Thomas Sweterlisch’s debut novel Tomorrow and Tomorrow never quite decides what it wants to be, and is all the stronger for it. It’s a murder mystery, but also a commentary on an information-addled society. It’s a moving meditation on grief and loss, but also an exploration of what the objectification of women does to men. It’s a scalding satire on our addiction to celebrity and scandal, but also a startlingly optimistic look at the state of poetry in future America.
Ten years after Pittsburgh is destroyed in a terrorist attack (known colloquially as the Blast) John Dominic Blaxton lives in Washington, D.C. while still actively mourning his wife, Theresa Marie. Rather than keeping his wife alive in his memory, keeps her alive in the Archive, the virtual Pittsburgh that provides a record and a memorial to those lost in the Blast. Even after a decade, Dominic spends most of his time in the Archive, either investigating questionable deaths, or reliving moments with his wife. Theresa Marie was just entering her 9th month of pregnancy when the bomb went off, and now all Dominic can do is hide in his memories of their life together.
When he stumbles across the body of Hannah Massey, a student who was murdered shortly before the blast, he can tell that someone has modified the digital records to protect her killer. But why would anyone by hacking ten-year-old crime scenes? Did her killer escape the destruction of the City? Dominic becomes obsessed with researching the girl, even after his bosses warn him away from the case, and after he escalates his drug use (supposedly to enhance the reality of the Archive) he’s fired, which leaves him open to a job offer from a private contractor. Thomas Waverly, uber-rich consultant to the President, needs to find out why someone is hacking into the Archive and tampering with memories of his daughter Albion.
One of the reasons I wanted to review this book is because I’m from Pittsburgh, and I wanted to see how it fared in a post-apocalyptic landscape. I have to say, even though more of the book takes place in D.C., San Francisco, and a small Czech town called Domazlice, Sweterlitsch’s take on the Steel City was wonderful. He clearly knows every hill and cloud factory, and the sections in the Archive are some of the most real and poignant in the book. He captures the joy of driving through Liberty Tunnel, and seeing the whole city laid out beneath you; the beauty of the rivers; the way the almost-eternally grey sky changes with the seasons to create its own kind of beauty. He also take a few swipes at grief-porn, with artists who never even went to Pittsburgh memorializing the city in bad poetry and mawkish paintings. At one point Dominic tries to drown himself in one of the Three Rivers, but since he’s in the Archive, it just resets.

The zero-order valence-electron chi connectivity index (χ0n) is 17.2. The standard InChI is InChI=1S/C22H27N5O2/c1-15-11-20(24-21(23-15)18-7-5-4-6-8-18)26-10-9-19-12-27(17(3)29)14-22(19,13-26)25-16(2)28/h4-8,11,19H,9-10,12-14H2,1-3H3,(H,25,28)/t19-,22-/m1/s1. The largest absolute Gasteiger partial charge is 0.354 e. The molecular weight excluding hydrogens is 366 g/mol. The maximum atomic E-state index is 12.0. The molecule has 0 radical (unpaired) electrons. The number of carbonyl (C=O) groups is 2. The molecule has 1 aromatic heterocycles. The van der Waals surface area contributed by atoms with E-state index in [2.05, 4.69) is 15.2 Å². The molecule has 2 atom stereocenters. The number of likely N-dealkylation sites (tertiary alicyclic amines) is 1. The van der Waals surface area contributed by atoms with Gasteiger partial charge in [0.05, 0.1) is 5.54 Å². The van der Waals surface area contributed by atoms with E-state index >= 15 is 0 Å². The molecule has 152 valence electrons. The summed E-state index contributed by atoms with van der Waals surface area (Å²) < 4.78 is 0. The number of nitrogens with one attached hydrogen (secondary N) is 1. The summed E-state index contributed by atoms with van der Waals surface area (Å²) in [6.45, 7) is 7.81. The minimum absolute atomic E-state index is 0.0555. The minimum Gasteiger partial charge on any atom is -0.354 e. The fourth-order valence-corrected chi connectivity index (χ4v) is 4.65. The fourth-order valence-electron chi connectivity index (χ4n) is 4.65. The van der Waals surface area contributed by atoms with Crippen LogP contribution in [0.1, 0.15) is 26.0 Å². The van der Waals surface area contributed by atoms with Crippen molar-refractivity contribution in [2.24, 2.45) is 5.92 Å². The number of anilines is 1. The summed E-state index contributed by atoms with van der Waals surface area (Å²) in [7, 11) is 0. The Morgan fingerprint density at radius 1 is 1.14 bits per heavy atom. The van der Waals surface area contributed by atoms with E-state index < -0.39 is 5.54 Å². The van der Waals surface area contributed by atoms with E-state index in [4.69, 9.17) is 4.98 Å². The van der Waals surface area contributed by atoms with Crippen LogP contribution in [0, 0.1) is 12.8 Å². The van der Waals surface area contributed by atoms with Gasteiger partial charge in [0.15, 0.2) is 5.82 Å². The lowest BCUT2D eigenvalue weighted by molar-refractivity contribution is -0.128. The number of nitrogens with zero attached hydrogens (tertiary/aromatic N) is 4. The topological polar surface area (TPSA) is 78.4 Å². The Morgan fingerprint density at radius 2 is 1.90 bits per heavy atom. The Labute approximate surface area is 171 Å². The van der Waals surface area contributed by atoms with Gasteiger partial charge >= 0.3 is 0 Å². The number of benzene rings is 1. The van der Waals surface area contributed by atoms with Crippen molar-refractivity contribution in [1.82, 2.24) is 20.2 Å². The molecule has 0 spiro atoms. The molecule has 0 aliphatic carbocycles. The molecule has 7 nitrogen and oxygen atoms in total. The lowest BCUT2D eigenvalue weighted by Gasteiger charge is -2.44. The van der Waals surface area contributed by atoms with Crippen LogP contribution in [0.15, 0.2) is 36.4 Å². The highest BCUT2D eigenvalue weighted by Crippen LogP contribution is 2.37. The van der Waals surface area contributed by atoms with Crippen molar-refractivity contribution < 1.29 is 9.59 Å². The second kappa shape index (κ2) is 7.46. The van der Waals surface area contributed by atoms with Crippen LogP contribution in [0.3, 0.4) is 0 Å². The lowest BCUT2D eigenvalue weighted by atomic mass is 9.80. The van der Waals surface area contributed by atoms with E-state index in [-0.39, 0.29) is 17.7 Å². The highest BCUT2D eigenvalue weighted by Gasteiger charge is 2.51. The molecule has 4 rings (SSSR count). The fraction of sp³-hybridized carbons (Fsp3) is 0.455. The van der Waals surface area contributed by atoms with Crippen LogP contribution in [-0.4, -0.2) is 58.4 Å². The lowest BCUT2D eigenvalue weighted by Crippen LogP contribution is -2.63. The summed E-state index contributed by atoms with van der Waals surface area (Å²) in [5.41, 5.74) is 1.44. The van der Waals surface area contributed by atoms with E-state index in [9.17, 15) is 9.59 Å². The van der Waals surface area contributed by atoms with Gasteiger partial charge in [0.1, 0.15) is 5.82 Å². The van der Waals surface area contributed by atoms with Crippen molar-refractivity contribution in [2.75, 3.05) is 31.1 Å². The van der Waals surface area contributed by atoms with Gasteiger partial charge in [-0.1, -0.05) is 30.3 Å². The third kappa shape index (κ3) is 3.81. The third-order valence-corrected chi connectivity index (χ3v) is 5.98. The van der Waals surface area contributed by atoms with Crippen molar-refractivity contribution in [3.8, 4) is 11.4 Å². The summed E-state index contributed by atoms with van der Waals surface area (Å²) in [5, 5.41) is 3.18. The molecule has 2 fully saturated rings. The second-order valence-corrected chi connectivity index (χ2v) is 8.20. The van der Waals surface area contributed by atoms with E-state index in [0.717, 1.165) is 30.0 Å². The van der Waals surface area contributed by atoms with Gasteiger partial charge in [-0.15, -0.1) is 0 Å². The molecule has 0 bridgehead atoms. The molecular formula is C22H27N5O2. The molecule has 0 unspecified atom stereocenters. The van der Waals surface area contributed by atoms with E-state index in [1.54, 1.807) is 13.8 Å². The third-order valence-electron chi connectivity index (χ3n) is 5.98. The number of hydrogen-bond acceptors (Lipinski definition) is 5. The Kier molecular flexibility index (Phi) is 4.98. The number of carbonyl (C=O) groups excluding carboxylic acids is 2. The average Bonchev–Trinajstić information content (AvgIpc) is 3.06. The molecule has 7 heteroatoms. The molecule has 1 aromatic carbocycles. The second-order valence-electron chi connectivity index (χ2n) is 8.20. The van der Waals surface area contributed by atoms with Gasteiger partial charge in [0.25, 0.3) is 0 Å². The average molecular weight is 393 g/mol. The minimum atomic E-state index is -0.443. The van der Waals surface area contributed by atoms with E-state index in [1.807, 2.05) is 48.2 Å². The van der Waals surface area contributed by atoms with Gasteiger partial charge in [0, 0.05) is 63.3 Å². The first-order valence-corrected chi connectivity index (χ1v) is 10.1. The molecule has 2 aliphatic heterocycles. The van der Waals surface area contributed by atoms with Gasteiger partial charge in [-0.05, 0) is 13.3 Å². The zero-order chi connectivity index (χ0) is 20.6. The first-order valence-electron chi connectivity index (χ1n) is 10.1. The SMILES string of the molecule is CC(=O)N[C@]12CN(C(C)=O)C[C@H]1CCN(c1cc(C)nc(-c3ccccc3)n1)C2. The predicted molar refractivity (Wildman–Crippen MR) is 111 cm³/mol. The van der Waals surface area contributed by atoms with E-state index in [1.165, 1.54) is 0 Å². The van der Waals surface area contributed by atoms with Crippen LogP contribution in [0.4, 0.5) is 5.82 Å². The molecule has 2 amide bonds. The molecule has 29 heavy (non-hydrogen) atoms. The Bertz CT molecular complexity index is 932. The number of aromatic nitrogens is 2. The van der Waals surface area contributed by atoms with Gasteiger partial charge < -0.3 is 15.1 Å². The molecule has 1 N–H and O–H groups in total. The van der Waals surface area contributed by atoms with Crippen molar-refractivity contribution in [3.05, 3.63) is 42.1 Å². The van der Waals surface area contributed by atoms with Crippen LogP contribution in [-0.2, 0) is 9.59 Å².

The future world is at once a strength and weakness here. I thought the idea of the Archive was brilliant: a virtual Pittsburgh, patched together from CCTV cameras and people’s memories, full-color, 3-D, completely immersive—exactly the type of world that would trap a grief-stricken would-be detective. The U.S. President is a sort of nightmare Sarah Palin—a conservative former-cheerleader who hosts yearly public executions and recently supported the repeal of term-limits. America has completely succumbed to check-points and constant TSA screening to try to thwart another terrorist attack, and everyone lives with a lack of privacy that feels inevitable.
The tech of the book worked for me—Most people have Adware, a neural net that sits directly on the brain, enhancing vision and providing literal pop-up ads that overlay themselves on reality. Did you look at a CVS storefront? You’ll see gorgeous women in bikinis playing with the beach balls they currently have on sale. A glance at H&M shows you underwear models with prices hovering nearby. Did you actually look over at a flesh-and-blood female? Well, here are links to porn starring a girl who looks just like her! (If you’re noticing a trend, here, well, I’m getting to that…) Your Adware also connects you to the internet, streaming television broadcasts, and videogames, which are all 3-D as well. So if you play Mike Tyson’s Punch-Out!! (as a pair of models do in the book) you will literally be dancing around punching a holographic Mike Tyson…who is presumably long dead, by the way. Which leads to one of my issues with the book.